Andrew doesn’t do “people off the telly”.
But if Andrew possessed a heart, there surely would be a place in it for Billie Piper. So a chance to see Doctor Who’s assistant’s stage debut in Christopher Hampton’s 1976 play Treats, at the Garrick theatre, proved just too irresistible.
Described as a darkly funny drama of interchanging relationships, Piper’s character Ann has to choose between her journalist ex, Dave (Kris Marshall that’s Kris with a K not Chris with a C, cos Kris with a K spells….) and current squeeze insipid, indecisive Patrick (Laurence Fox).
And that’s about it. They bicker, there’s a break up, she crys, they whinge (who wants to listen to people whinging?) but just who will Billie choose?
Did the Whingers care? Not a jot. Piper, in her stage debut, has a confident, natural acting style and love her face, which seems almost wholly composed of mouth and eyebrows. WEW are also partial to anyone who can do real tears, (though if the tabloids are to believed she’s had plenty of off-stage practise recently) it all seemed rather inconsequential.
Perhaps in the seventies it was radical, but even updated with mobiles, plasma screen TVs and mentions of al-Qaeda, it all seems rather dated. Laurence Boswell’s stilted direction fails to breathe life into this bland drama. We say drama, but there’s very little on stage at the Garrick. And judging by our resting laugh muscles and the audience’s response, little wit. Noel Coward dealt with it so much better in the triangular love-fest Design for Living (which had its London premiere on the same stage).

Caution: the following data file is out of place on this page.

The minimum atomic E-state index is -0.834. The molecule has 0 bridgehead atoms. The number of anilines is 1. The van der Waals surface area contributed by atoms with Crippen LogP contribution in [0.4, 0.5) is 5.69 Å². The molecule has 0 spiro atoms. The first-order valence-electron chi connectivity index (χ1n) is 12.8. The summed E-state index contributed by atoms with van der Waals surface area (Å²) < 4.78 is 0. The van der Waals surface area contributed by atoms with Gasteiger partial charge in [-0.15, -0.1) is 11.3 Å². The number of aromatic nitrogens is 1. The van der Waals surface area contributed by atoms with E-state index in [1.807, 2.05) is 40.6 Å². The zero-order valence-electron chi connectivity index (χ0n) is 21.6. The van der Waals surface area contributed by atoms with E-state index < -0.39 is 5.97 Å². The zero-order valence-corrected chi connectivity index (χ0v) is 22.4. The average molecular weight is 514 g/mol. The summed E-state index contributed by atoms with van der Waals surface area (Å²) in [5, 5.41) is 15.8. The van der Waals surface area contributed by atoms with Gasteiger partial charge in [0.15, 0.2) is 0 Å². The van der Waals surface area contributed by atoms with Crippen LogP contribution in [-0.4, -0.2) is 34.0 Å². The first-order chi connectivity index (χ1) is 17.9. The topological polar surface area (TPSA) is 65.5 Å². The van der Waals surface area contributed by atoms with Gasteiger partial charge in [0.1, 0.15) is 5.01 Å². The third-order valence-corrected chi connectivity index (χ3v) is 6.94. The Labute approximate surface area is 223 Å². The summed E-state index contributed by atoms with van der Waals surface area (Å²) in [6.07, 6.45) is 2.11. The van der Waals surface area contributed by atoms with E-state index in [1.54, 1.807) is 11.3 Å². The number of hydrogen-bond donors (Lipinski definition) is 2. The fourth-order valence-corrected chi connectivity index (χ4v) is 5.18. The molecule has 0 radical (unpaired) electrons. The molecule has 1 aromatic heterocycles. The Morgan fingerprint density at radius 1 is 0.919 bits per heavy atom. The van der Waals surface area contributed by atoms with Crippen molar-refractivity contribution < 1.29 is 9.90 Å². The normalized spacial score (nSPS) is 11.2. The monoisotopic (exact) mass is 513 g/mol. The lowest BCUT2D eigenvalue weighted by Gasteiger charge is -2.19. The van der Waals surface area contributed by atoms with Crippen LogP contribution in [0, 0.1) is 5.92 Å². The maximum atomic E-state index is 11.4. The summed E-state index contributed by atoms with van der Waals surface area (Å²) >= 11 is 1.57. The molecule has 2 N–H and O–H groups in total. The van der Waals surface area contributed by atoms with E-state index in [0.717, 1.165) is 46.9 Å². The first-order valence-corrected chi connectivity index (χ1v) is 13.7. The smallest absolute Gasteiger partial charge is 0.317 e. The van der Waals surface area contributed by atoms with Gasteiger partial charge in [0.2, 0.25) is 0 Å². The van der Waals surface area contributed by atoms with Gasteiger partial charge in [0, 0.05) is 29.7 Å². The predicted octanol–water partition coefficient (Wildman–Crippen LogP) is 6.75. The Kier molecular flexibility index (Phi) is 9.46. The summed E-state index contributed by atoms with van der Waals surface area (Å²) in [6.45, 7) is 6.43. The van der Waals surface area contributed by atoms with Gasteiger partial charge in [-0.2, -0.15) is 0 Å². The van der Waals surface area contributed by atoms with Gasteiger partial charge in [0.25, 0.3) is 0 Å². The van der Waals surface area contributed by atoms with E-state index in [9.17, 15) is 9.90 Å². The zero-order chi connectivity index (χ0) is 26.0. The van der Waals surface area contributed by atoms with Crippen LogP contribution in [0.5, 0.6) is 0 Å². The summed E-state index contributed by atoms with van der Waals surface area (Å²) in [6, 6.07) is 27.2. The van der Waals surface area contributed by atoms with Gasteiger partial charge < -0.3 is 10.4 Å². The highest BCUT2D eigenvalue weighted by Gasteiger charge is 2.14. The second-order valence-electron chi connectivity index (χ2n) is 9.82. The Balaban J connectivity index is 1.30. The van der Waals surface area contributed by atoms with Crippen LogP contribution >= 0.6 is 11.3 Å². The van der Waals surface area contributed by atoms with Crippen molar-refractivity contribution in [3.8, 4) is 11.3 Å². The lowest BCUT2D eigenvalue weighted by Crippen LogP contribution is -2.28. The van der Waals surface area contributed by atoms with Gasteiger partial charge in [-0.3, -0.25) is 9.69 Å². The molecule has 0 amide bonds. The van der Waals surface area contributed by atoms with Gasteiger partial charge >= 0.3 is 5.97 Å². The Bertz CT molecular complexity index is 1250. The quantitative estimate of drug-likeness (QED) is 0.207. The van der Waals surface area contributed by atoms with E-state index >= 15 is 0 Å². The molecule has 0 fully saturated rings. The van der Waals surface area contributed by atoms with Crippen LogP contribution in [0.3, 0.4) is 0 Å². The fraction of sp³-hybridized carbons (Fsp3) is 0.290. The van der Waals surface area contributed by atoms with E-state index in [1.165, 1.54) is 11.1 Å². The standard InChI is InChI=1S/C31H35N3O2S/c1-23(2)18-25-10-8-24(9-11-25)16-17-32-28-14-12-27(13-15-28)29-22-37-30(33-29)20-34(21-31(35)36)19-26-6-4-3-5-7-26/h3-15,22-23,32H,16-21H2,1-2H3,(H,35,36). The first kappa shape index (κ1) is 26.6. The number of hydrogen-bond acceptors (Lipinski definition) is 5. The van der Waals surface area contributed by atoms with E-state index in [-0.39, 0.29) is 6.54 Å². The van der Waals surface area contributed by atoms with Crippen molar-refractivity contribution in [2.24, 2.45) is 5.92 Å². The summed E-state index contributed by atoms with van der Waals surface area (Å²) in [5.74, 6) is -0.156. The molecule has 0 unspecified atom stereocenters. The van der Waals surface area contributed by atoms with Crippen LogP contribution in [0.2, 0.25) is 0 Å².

In circumstances like these the Whingers were left to provide their own amusement. Watching Marshall and Fox having to squeeze between the puzzling front stage drop and the proscenium arch, for a couple of exits, raised their flagging spirits. Phil perked up considerably when a TV was turned on, unusually with its screen pointing to the audience (one wonders how the characters in the play watch this strangely positioned screen). Phil’s hopes were raised into thinking he might catch some real drama in an old episode of Juliet Bravo. Andrew enjoyed watching the stage manager in the wings and then amused himself trying to decide if Billie was actually working the TV’s remote, or if it was operated by technicians. Yes it really was that dull.
Christopher (thats Chris with a C) Hampton must be eating well these days. He’s currently represented by his lauded (though not by us) version of The Seagull at the Royal Court and a revival of his Total Eclipse will soon be with us at the wonderful Menier Chocolate Factory. The Whingers noted a curiously sapphic loooking photograph of Hampton in the programme. Just when did Billie Jean King start writing plays?
The only radical thing about Treats is, seeing a Bill Kenwright production that doesn’t star Jenny Seagrove. It seems that now Kenwright is paying the Piper.